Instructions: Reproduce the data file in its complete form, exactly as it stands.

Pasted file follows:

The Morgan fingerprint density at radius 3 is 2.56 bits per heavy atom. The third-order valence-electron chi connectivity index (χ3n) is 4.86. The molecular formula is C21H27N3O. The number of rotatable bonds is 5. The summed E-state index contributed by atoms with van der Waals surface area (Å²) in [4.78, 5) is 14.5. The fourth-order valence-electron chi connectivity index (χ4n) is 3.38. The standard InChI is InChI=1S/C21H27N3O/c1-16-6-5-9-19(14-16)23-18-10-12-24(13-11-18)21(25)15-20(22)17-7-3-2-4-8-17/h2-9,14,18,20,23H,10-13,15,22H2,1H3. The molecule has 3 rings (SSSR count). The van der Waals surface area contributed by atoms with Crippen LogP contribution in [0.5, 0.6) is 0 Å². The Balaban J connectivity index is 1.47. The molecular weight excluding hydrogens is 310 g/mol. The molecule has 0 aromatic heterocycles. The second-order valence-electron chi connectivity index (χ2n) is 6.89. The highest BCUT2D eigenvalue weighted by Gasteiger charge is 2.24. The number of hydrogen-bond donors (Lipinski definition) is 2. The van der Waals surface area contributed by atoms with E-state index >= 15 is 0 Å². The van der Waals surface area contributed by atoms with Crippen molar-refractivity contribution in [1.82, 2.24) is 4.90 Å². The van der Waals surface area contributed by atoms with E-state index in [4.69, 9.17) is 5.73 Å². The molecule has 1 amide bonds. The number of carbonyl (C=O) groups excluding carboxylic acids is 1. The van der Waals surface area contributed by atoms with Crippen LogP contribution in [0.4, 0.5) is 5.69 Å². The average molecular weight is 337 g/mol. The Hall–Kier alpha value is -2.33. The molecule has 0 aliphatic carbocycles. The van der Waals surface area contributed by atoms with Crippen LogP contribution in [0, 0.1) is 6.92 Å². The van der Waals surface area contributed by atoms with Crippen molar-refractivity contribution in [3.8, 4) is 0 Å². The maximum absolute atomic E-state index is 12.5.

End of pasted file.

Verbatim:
The Morgan fingerprint density at radius 3 is 2.56 bits per heavy atom. The third-order valence-electron chi connectivity index (χ3n) is 4.86. The molecular formula is C21H27N3O. The number of rotatable bonds is 5. The summed E-state index contributed by atoms with van der Waals surface area (Å²) in [4.78, 5) is 14.5. The fourth-order valence-electron chi connectivity index (χ4n) is 3.38. The standard InChI is InChI=1S/C21H27N3O/c1-16-6-5-9-19(14-16)23-18-10-12-24(13-11-18)21(25)15-20(22)17-7-3-2-4-8-17/h2-9,14,18,20,23H,10-13,15,22H2,1H3. The molecule has 3 rings (SSSR count). The van der Waals surface area contributed by atoms with Crippen LogP contribution in [0.5, 0.6) is 0 Å². The Balaban J connectivity index is 1.47. The molecular weight excluding hydrogens is 310 g/mol. The molecule has 0 aromatic heterocycles. The second-order valence-electron chi connectivity index (χ2n) is 6.89. The highest BCUT2D eigenvalue weighted by Gasteiger charge is 2.24. The number of hydrogen-bond donors (Lipinski definition) is 2. The van der Waals surface area contributed by atoms with E-state index >= 15 is 0 Å². The van der Waals surface area contributed by atoms with Crippen molar-refractivity contribution in [1.82, 2.24) is 4.90 Å². The van der Waals surface area contributed by atoms with E-state index in [4.69, 9.17) is 5.73 Å². The molecule has 1 amide bonds. The number of carbonyl (C=O) groups excluding carboxylic acids is 1. The van der Waals surface area contributed by atoms with Crippen LogP contribution in [0.4, 0.5) is 5.69 Å². The average molecular weight is 337 g/mol. The Hall–Kier alpha value is -2.33. The molecule has 0 aliphatic carbocycles. The van der Waals surface area contributed by atoms with Crippen LogP contribution in [0, 0.1) is 6.92 Å². The van der Waals surface area contributed by atoms with Crippen molar-refractivity contribution in [3.8, 4) is 0 Å². The maximum absolute atomic E-state index is 12.5.